Health & Safety

January 18, 2013

Steer away from drinking, driving

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Airman 1st Class GRACE LEE
56th Fighter Wing Public Affairs

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Every year people die because of others who drive under the influence of alcohol, but the most tragic fact is that they all could have been prevented.
However, despite a clear zero-tolerance drinking and driving policy, there are still Airmen who make poor choices, said Senior Airman Christopher Vonhatten, 56th Security Forces Squadron police services.

“In 2011, there were four on-base cases of driving while under the influence and 17 off-base incidents,” he said.

Driving while drunk can be a career-ender or can affect one’s future endeavors.

“If a member gets a DUI, jail time, reduction in rank, fines and discharge from the military are all possible outcomes,” said Capt. Julie Beyer, 56th Fighter Wing Legal military justice chief. “Every case is looked at based on its facts, but those are all risks a member takes by driving while intoxicated.”

Because of this, there is a driving service available at Luke Air Force Base to help deter Airmen from drinking and driving.

The program is called Airmen Against Drunk Driving, and Master Sgt. Eric Dorfner, 310th Aircraft Maintenance Unit weapons section NCO-in-charge, is the AADD lead.

“AADD provides a safe, anonymous ride home to Airmen who may not have had the best plan to get home.”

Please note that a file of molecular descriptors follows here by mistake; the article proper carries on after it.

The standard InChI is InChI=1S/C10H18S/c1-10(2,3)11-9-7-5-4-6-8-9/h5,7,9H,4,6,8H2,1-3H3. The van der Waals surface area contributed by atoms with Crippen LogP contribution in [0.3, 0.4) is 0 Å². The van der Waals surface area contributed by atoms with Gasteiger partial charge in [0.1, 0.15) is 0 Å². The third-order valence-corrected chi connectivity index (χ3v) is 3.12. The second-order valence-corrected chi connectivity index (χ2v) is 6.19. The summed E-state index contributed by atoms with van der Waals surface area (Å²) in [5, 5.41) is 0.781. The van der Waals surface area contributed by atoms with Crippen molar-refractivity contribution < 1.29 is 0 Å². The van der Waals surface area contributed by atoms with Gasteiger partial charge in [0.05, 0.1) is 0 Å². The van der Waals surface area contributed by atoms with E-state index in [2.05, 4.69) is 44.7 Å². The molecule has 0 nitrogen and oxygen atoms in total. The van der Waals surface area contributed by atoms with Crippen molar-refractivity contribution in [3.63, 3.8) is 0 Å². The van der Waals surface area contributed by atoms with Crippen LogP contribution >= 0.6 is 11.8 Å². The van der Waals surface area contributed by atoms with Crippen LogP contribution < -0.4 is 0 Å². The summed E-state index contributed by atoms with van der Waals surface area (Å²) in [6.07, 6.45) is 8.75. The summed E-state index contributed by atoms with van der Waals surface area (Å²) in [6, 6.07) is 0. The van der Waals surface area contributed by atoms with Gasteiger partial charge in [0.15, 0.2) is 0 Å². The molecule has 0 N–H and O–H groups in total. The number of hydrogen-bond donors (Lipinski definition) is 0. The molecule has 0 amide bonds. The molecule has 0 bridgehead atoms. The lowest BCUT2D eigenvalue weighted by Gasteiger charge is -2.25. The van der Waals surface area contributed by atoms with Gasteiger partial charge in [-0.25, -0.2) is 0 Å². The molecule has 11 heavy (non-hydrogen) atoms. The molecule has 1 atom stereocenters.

Additionally, it is an all-volunteer program.

“Airmen volunteer to be designated drivers and use their own vehicles to provide rides,” Dorfner said. “They are briefed on the responsibilities and what to do when making a pickup. It provides a great chance for the volunteers and unit managers to do their part in taking care of fellow Airmen.”

Though the service is free and highly encouraged for all Luke Airmen to use, Dorfner recommends making a plan prior to going out.

“Everyone should have a plan,” he said. “It could be as simple as trading weekends as a driver with a friend or a spouse, or sharing cab fare with a group of friends. Airmen should also keep a list of emergency contacts and phone numbers with them, just in case they lose their phone.”

But when all plans fail, AADD is here to help.

“The AADD program should be called when other plans fall through,” Dorfner said. “It’s there to use, but being responsible with one’s prior plans should keep it from becoming a habit.”

AADD can be reached by dialing (623) 856-2233 and is available 10 p.m. to 3 a.m. Friday and Saturday.

For those who’d like to use off-base services around the local area, the following are available:

BeMyDD is a service that actually drives the individual’s car home for them. Reservations can be made at (877) 823-6933.

Discount Cab has a free ride back program. According to the website discountcab.com, to use this feature one must ask for the service when calling to order the taxi. A driver from Discount Cab will deliver the individual’s car home or provide a ride back to the vehicle the next day free of charge. Discount Cab can be reached at (602) 200-2000.




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